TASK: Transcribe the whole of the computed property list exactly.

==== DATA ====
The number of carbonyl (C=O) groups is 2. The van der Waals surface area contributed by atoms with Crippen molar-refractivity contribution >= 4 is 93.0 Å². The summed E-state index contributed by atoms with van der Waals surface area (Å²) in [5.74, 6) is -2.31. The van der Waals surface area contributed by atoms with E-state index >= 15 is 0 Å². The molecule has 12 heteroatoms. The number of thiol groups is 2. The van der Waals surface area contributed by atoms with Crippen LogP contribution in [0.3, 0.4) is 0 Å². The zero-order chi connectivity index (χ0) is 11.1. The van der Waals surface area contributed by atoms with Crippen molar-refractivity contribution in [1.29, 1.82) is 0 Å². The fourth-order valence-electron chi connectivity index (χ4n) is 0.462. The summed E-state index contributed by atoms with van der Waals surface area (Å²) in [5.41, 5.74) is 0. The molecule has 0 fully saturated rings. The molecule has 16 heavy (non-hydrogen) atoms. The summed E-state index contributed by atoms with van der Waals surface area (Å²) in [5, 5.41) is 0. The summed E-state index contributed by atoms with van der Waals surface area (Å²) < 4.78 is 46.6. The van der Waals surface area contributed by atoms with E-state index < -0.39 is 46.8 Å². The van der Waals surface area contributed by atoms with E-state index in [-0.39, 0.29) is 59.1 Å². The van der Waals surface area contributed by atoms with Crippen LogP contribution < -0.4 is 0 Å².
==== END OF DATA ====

The number of carbonyl (C=O) groups is 2. The van der Waals surface area contributed by atoms with Crippen molar-refractivity contribution >= 4 is 93.0 Å². The summed E-state index contributed by atoms with van der Waals surface area (Å²) in [5.74, 6) is -2.31. The van der Waals surface area contributed by atoms with E-state index >= 15 is 0 Å². The molecule has 12 heteroatoms. The number of thiol groups is 2. The van der Waals surface area contributed by atoms with Crippen LogP contribution in [0.3, 0.4) is 0 Å². The zero-order chi connectivity index (χ0) is 11.1. The van der Waals surface area contributed by atoms with Crippen molar-refractivity contribution in [1.29, 1.82) is 0 Å². The fourth-order valence-electron chi connectivity index (χ4n) is 0.462. The summed E-state index contributed by atoms with van der Waals surface area (Å²) in [5.41, 5.74) is 0. The molecule has 0 fully saturated rings. The molecule has 16 heavy (non-hydrogen) atoms. The summed E-state index contributed by atoms with van der Waals surface area (Å²) in [5, 5.41) is 0. The summed E-state index contributed by atoms with van der Waals surface area (Å²) < 4.78 is 46.6. The van der Waals surface area contributed by atoms with E-state index < -0.39 is 46.8 Å². The van der Waals surface area contributed by atoms with E-state index in [-0.39, 0.29) is 59.1 Å². The van der Waals surface area contributed by atoms with Crippen LogP contribution < -0.4 is 0 Å².